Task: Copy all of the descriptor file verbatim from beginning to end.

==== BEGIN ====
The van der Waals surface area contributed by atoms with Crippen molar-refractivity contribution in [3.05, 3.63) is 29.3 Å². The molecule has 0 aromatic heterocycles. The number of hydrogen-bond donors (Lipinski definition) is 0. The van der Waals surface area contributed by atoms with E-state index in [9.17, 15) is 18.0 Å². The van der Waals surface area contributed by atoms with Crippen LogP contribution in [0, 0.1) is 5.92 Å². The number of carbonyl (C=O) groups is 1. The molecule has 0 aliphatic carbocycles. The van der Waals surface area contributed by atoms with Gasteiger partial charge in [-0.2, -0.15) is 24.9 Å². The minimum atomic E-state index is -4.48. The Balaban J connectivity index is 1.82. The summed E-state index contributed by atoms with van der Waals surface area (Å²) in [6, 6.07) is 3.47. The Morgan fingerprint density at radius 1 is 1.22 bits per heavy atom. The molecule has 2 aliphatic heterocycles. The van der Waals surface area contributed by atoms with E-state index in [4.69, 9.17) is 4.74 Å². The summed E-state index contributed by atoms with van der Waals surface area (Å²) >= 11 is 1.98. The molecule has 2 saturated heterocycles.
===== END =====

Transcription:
The van der Waals surface area contributed by atoms with Crippen molar-refractivity contribution in [3.05, 3.63) is 29.3 Å². The molecule has 0 aromatic heterocycles. The number of hydrogen-bond donors (Lipinski definition) is 0. The van der Waals surface area contributed by atoms with E-state index in [9.17, 15) is 18.0 Å². The van der Waals surface area contributed by atoms with Crippen LogP contribution in [0, 0.1) is 5.92 Å². The number of carbonyl (C=O) groups is 1. The molecule has 0 aliphatic carbocycles. The van der Waals surface area contributed by atoms with Gasteiger partial charge in [-0.2, -0.15) is 24.9 Å². The minimum atomic E-state index is -4.48. The Balaban J connectivity index is 1.82. The summed E-state index contributed by atoms with van der Waals surface area (Å²) in [6, 6.07) is 3.47. The Morgan fingerprint density at radius 1 is 1.22 bits per heavy atom. The molecule has 2 aliphatic heterocycles. The van der Waals surface area contributed by atoms with E-state index in [4.69, 9.17) is 4.74 Å². The summed E-state index contributed by atoms with van der Waals surface area (Å²) >= 11 is 1.98. The molecule has 2 saturated heterocycles.